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A Study of Annie Proulx’s Ecological Vision

Author YangLi
Tutor YuJianHua
School Shanghai International Studies University
Course English Language and Literature
Keywords Annie Proulx ecocriticism ecological holism bioregion reinhabitation
CLC
Type PhD thesis
Year 2011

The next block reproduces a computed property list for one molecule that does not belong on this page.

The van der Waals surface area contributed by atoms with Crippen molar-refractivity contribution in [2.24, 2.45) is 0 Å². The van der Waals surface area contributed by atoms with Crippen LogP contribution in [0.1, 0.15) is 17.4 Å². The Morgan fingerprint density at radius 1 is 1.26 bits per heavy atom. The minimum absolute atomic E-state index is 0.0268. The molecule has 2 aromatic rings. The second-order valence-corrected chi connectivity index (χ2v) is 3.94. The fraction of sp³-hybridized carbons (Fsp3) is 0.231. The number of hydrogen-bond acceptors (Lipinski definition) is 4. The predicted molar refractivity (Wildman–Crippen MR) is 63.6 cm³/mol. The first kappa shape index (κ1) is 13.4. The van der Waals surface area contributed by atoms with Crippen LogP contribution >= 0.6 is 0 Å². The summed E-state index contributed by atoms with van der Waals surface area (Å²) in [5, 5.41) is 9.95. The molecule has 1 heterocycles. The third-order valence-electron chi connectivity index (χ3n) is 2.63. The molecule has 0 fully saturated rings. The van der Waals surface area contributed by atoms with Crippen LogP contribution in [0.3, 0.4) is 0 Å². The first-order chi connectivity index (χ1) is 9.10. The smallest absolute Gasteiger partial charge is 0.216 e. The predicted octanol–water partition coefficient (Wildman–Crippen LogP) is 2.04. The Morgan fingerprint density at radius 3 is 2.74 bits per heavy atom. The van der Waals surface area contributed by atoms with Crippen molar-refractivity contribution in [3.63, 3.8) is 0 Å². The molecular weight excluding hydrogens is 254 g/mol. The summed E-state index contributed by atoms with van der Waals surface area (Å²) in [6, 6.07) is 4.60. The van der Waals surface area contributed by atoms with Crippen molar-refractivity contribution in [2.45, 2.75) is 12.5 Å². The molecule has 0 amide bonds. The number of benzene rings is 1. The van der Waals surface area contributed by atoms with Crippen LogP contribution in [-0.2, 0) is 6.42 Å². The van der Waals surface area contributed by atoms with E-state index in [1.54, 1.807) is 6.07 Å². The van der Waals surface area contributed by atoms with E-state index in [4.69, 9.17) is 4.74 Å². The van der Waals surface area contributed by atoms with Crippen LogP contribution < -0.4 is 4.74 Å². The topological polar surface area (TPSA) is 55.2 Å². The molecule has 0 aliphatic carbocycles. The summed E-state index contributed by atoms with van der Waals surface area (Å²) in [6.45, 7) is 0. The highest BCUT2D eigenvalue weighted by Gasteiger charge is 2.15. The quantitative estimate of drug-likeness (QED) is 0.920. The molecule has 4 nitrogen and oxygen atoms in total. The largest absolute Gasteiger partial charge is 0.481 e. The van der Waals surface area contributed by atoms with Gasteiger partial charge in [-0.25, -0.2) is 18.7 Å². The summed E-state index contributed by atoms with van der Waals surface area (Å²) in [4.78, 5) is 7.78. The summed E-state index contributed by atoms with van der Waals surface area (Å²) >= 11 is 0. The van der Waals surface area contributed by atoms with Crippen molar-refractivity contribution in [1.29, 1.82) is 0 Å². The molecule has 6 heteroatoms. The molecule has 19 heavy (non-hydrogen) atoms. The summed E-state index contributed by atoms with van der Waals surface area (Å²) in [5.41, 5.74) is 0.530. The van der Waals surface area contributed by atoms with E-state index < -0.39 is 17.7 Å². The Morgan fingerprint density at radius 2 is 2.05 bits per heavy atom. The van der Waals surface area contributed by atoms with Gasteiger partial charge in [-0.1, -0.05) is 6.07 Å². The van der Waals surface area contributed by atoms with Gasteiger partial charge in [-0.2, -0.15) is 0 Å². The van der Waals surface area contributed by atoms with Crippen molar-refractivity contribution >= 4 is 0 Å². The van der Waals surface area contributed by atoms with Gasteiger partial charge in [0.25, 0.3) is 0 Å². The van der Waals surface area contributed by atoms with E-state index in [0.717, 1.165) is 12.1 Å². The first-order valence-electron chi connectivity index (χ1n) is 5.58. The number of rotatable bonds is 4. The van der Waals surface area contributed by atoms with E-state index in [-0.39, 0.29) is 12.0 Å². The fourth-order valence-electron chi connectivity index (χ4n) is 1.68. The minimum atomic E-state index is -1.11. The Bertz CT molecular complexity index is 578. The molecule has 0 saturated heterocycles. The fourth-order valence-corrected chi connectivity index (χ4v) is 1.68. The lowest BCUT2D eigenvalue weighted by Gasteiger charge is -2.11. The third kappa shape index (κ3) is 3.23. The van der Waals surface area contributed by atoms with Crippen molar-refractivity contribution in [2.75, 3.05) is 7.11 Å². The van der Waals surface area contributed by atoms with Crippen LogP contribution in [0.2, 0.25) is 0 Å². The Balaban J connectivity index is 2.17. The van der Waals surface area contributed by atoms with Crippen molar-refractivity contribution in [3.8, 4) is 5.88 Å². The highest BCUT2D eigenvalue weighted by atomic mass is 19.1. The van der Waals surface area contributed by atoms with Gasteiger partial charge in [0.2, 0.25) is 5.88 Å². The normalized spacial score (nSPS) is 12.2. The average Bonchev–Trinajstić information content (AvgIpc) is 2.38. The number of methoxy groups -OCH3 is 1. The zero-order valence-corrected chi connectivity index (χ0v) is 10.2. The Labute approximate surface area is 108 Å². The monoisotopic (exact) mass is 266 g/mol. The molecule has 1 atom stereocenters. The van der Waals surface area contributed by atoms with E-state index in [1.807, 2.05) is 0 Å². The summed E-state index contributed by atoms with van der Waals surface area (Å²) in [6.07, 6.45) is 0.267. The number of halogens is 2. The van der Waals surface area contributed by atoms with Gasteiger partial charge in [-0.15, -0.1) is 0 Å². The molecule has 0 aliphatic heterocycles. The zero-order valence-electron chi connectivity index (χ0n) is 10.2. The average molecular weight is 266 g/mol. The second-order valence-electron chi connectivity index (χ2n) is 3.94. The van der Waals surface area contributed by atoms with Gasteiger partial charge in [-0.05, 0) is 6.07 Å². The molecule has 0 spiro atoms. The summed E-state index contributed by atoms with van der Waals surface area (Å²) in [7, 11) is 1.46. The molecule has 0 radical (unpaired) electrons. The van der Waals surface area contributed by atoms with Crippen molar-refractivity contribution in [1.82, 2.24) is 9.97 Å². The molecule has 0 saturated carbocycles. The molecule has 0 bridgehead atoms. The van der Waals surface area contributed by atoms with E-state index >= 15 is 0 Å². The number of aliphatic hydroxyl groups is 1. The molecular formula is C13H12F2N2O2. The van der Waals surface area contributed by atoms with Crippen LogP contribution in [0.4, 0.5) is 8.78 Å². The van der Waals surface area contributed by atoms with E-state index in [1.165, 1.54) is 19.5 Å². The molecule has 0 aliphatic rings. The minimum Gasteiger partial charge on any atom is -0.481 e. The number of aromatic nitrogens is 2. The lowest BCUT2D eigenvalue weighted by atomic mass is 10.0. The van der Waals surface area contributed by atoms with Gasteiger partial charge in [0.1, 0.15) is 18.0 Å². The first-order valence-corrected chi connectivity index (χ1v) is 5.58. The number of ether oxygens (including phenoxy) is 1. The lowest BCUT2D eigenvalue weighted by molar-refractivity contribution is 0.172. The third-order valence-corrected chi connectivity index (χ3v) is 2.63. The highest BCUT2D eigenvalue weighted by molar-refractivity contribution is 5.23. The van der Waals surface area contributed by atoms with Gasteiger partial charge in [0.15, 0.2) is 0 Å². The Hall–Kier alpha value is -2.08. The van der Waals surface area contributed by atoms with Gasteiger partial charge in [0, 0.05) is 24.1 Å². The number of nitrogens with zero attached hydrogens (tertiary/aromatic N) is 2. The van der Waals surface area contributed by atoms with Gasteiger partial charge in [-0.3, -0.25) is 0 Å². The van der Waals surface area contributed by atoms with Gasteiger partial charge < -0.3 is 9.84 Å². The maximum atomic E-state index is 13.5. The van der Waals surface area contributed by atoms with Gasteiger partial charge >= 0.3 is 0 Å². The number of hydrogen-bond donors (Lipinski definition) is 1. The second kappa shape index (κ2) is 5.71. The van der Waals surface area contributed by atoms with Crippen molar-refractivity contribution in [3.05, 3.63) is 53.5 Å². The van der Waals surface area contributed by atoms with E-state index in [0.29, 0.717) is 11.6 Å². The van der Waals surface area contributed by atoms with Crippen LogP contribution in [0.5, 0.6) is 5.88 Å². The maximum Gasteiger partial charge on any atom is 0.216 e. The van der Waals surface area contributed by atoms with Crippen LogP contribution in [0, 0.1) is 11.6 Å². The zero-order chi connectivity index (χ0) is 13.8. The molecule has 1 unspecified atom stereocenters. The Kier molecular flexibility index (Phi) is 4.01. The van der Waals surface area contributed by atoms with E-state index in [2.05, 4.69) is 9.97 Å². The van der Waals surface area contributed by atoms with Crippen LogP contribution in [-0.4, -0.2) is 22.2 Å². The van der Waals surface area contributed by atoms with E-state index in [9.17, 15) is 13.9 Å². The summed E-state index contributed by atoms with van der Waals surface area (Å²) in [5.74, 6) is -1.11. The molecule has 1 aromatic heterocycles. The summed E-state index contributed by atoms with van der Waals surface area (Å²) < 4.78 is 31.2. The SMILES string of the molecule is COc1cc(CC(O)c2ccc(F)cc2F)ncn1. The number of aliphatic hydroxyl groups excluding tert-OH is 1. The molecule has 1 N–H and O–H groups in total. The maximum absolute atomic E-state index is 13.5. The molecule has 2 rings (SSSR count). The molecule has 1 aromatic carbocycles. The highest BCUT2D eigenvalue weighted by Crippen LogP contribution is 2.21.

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Ecocriticism is an interdisciplinary literary study of the relationship between literature and the natural world under the guidance of ecological holism. Since its inauguration in the 1970s, ecocriticism has burgeoned into a recognizable literary critical school. As a theory of practice facing up to the reality of modern ecological degradation, ecocriticism regards literature as the redemption of human intrusion upon nature and commits itself to environmental action. Celebrated ecocritic Lawrence Buell claims that apart from exploring literary imagination for the root causes of environmental degradation, the ecocritics today need to focus on the spirit of commitment to environmental praxis and construct the dialogue between ecological theory and environmental activism. In addition, they should accommodate the environmental justice and social values in their critique and extend concerns to the influences of literature on popular belief and public opinion. At the same time, in the age of globalization, ecocritics should as well attend to the ecological structure of place consciousness. This dissertation, approaching Annie Proulx’s three novels from an ecological perspective with consideration of reinhabitation and bioregion, is dedicated to making a full investigation into Proulx’s ecological vision while exploring the social significances and practical values of her ecological philosophy.Proulx is one of the most influential contemporary American writers, whose novels take place against the background of real historical events in contemporary North America. In her work, she depicts the long-term influences of social changes on the local bio-community through detailed description of ecological transformation. As a result, her fiction is a reflection and critique on anthropocentrism that has misguided human beings to conquer nature in order to thrive. In her fiction, Proulx reprocesses some real ecological crises that have befallen and appeals for the reconstruction of harmonious relationship with the natural world. Throughout her work, Proulx responds positively to deep ecologists who advocate a thorough reconsideration of the contemporary global ecological crisis for the future of the earth. In addition, she offers "reinhabitation" as a constructive solution to save "the endangered world." Besides, it is worth mentioning that Proulx has practiced reinhabitation theory personally in her life. As a result, Proulx’s work is consistent with the trend of contemporary ecocriticism by emphasizing both the spirit of environmental praxis and social values of literature.In her fiction, Proulx constructs three patterns of intricate linkages between the human and nonhuman world in New England, Texas Panhandle, and Newfoundland, which I categorize respectively as Non-inhabitation, Ecological Restoration, and Reinhabitation. Non-inhabitation is characterized by people’s anthropocentric attitude to reshape the natural world according to their pastoral imagination, which ultimately leads to the destruction of both the ecological and human community. Ecological Restoration is characterized by peoples’ environmental action to repair the damaged biosystem for a return of harmony to their habitat. Reinhabitation is characterized by peoples’ effort to reestablish an ecologically and socially sustainable pattern of existence in their dwelling place under the guidance of traditional inhabitory wisdom and ecological literacy. At the same time, they realize themselves and become mature global citizens through reintegrating with the whole biosphere spiritually and physically.This dissertation consists of five chapters.Chapter One is an introduction which first presents a summery of the current studies on Annie Proulx, then provides a glimpse of the origin and development of ecocriticism and finally focuses on the illustration of land ethic and deep ecological thoughts professed by Aldo Leopold, Arne Naess, Heidegger as well as reinhabitation theory.Chapter Two probes into Proulx’s ecological consciousness embodied in her first novel Postcards and explores in depth the relationship between pastoral impulse and environmental degradation. The discussion reveals that the pastoral ideal with the anthropocentric assumption that the natural world is a lifeless object would lead people astray and propels them to regard nature as a provider of material and spiritual resources. Such human-centered attitude is disastrous to the ecological and human community, which explains why people still fail to reconnect with the natural world when they are back to the land.Chapter Three is devoted to the examination of Proulx’s mid-period masterpiece That Old Ace in the Hole. Permeating in the novel is Proulx’s expression of denouncement of the traditional American attitude that encourages people to exploit nature in order to thrive. In the novel, Proulx imparts to the readers her reflection on the history of Westward Movement when the pioneers took a strictly economic posture toward the land and disturbed the age-old balance of nature in the region, leading directly to the dust bowls days in the 1930s. Today in the beginning of the 21st century, such anthropocentric attitude to nature is still prevailing. The westerners continue to treat the land as their personal property and refuse to extend ethical concern to the maltreated natural world. Yet faced the intrusion of global agribusiness corporations coming for the vast land, some of the local people with place consciousness have realized the significance of the land as their home where they belong. They try to resurrect the ruined biosystem with "Prairie Restoration Homestead" plan.Chapter Four first concentrates on Proulx’s exploration of eco-unconsciousness common to rootless modern people. Then it focuses on her envisagement of reinhabitation that enables people to reconnect with the natural world and rebuild an ecologically and socially sustainable pattern of existence. To reinhabit the earth is more than to "dwell poetically" through safeguarding the oneness of the natural world. It requires people to know their habitat from the perspective of bioregion and to apply such ecological literacy in their action to protect and restore the local community. Therefore, reinhabitation, as Buell puts, it, is the latter-day equivalent of "poetically man dwells" in the modern world.Chapter Five is the conclusion. Through careful analysis, Proulx is found to side with contemporary reinhabitory writers who have transformed reinhabitation into the symbiosis between artistic accomplishment through literary imagination and environmental practice in real life. As a result, her ecological philosophy has enriched the movement of reinhabitation both conceptually as well as aesthetically. Through describing in depth the real ecological degradation existent in remote areas, Proulx expresses her great concerns for the future of the human and nonhuman world. These real "endangered worlds" in her fiction urge people to reflect on modern civilization and its damages to nature, and appeal to them to reorient their relation with nature. According to ecocritics, environmental writing does not literally repair the biosphere, yet, it reorients the partially denaturalized readers to an artifactual version of environment designed to evoke place-sense. Naturally, Proulx’s fiction as an ecological education helps her readers develop place attachment and reinhabit the earth with environmental humility in order to restore the harmonious green world of which they are a part.